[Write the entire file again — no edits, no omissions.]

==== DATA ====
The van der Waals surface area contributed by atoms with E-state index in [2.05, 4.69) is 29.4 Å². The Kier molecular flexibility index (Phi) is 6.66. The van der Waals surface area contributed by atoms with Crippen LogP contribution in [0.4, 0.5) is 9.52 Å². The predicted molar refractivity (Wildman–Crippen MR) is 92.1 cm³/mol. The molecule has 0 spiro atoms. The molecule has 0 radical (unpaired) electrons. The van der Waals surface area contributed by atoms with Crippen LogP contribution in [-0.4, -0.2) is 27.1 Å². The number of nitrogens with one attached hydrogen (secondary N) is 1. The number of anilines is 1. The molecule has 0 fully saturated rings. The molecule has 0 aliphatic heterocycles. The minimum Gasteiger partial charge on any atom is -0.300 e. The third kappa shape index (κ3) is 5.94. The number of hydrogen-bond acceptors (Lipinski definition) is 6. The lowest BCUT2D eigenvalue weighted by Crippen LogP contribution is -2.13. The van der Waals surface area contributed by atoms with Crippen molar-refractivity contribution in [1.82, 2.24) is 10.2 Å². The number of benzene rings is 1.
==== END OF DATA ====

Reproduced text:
The van der Waals surface area contributed by atoms with E-state index in [2.05, 4.69) is 29.4 Å². The Kier molecular flexibility index (Phi) is 6.66. The van der Waals surface area contributed by atoms with Crippen LogP contribution in [0.4, 0.5) is 9.52 Å². The predicted molar refractivity (Wildman–Crippen MR) is 92.1 cm³/mol. The molecule has 0 spiro atoms. The molecule has 0 radical (unpaired) electrons. The van der Waals surface area contributed by atoms with Crippen LogP contribution in [-0.4, -0.2) is 27.1 Å². The number of nitrogens with one attached hydrogen (secondary N) is 1. The number of anilines is 1. The molecule has 0 fully saturated rings. The molecule has 0 aliphatic heterocycles. The minimum Gasteiger partial charge on any atom is -0.300 e. The third kappa shape index (κ3) is 5.94. The number of hydrogen-bond acceptors (Lipinski definition) is 6. The lowest BCUT2D eigenvalue weighted by Crippen LogP contribution is -2.13. The van der Waals surface area contributed by atoms with Crippen molar-refractivity contribution in [1.82, 2.24) is 10.2 Å². The number of benzene rings is 1.